He also said he thought the attack was aimed simply at deflecting blame for the stock market rout in the run-up to November elections, and was likely not part of any larger strategy to undermine the Fed’s independence.
“The Fed has a dual mandate, but one of its unspoken roles is to be the scapegoat,” McCarthy said. “As soon as the elections are over, he’s going to forget about the Fed and focus on other things.”
Trump has little recourse if he wants to make any radical change. He can’t remove Fed governors, including Powell, except for cause, and the Senate must confirm replacements.
Legal oversight of the Fed lies with Congress, where Powell has been busy bolstering relations on both sides of the political aisle. Moreover, Republicans who have criticized the Fed in the past and agitated for legislation that would do much more to threaten the Fed’s independence, are unlikely to align themselves with Trump on this issue. Republican critics tend to want the Fed to raise rates more quickly, not more slowly.
Fed watchers have also noted that the president’s barbs don’t fit with his own administration’s posture with respect to the Fed.
Trump’s most direct way of influencing monetary policy is through appointments. But there is little sign that he is trying to do that. The appointments have been carefully selected by White House staff with an eye toward institution-building.
Trump appointed two monetary policy experts: Richard Clarida, who has been confirmed by the Senate as a Fed governor and vice chairman, and Marvin Goodfriend, a Carnegie Mellon University professor and nominee for governor who hasn’t been confirmed. There are two Trump Fed picks with Wall Street experience, Randal Quarles, the vice chairman of supervision, and Powell. Another Trump pick for the Fed Board is Michelle Bowman, the Kansas banking commissioner who has yet to be confirmed. The president also selected Nellie Liang, a former Fed division director who is a Ph.D. economist with expertise in financial stability.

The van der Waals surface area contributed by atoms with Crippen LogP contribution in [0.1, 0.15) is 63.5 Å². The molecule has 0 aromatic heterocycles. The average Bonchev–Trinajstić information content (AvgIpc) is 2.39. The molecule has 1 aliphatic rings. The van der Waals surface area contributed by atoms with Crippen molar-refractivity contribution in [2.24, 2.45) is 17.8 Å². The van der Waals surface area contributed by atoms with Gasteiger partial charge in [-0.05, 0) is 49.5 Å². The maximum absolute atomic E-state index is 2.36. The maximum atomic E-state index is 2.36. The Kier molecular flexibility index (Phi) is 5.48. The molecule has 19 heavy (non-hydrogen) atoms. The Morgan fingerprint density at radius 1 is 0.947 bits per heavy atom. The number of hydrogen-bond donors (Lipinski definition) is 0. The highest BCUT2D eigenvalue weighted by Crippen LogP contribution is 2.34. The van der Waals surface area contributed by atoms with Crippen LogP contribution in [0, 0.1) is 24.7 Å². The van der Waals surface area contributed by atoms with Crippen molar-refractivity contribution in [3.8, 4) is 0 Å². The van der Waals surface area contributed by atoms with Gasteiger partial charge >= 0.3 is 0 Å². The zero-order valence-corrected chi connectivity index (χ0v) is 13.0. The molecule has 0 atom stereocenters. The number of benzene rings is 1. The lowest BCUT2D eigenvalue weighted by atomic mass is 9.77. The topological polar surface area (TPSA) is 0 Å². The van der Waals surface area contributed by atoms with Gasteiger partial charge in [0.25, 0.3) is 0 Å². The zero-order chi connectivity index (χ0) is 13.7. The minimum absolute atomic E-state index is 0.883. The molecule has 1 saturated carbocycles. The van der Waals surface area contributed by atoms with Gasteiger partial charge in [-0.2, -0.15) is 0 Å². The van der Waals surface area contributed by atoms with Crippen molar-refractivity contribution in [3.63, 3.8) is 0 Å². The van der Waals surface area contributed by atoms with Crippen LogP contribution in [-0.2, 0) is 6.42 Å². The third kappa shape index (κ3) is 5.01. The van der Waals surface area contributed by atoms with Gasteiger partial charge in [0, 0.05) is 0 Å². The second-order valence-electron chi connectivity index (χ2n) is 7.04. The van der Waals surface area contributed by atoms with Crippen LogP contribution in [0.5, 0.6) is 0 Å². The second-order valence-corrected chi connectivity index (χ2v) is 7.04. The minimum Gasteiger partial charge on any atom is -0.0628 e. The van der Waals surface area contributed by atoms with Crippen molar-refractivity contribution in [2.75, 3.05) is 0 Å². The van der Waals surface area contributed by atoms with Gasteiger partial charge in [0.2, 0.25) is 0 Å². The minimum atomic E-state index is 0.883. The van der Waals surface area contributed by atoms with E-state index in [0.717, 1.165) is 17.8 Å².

“If you’re going be worried about a White House that was going to try to politicize the Fed, then you can think of other people that they might put there besides the people that we choose,” Kevin Hassett, chairman of the White House’s Council of Economic Advisers, said at the Council on Foreign Relations on Oct. 9. “We have to 100 percent respect the independence of the Fed at all times.”
Nonetheless, some see growing risks for the central bank amid the Trump assault.
“A lot of the Fed’s power is in perceptions,” said Diane Swonk, chief economist with Grant Thornton in Chicago. “Credibility is extremely important to the central bank and anything that threatens its credibility is a problem.”
Stanley Fischer, the former Fed vice chairman, worried in an Oct. 3 interview that Trump’s pressure could have a subtle impact on policy.
“If somebody is pushing on you every day, it may affect you,” Fischer said in an interview with BNN Bloomberg. “But it won’t be, ‘you shouldn’t raise the interest rate’ and they don’t raise the interest rate. That won’t happen.”
— With assistance by Craig Torres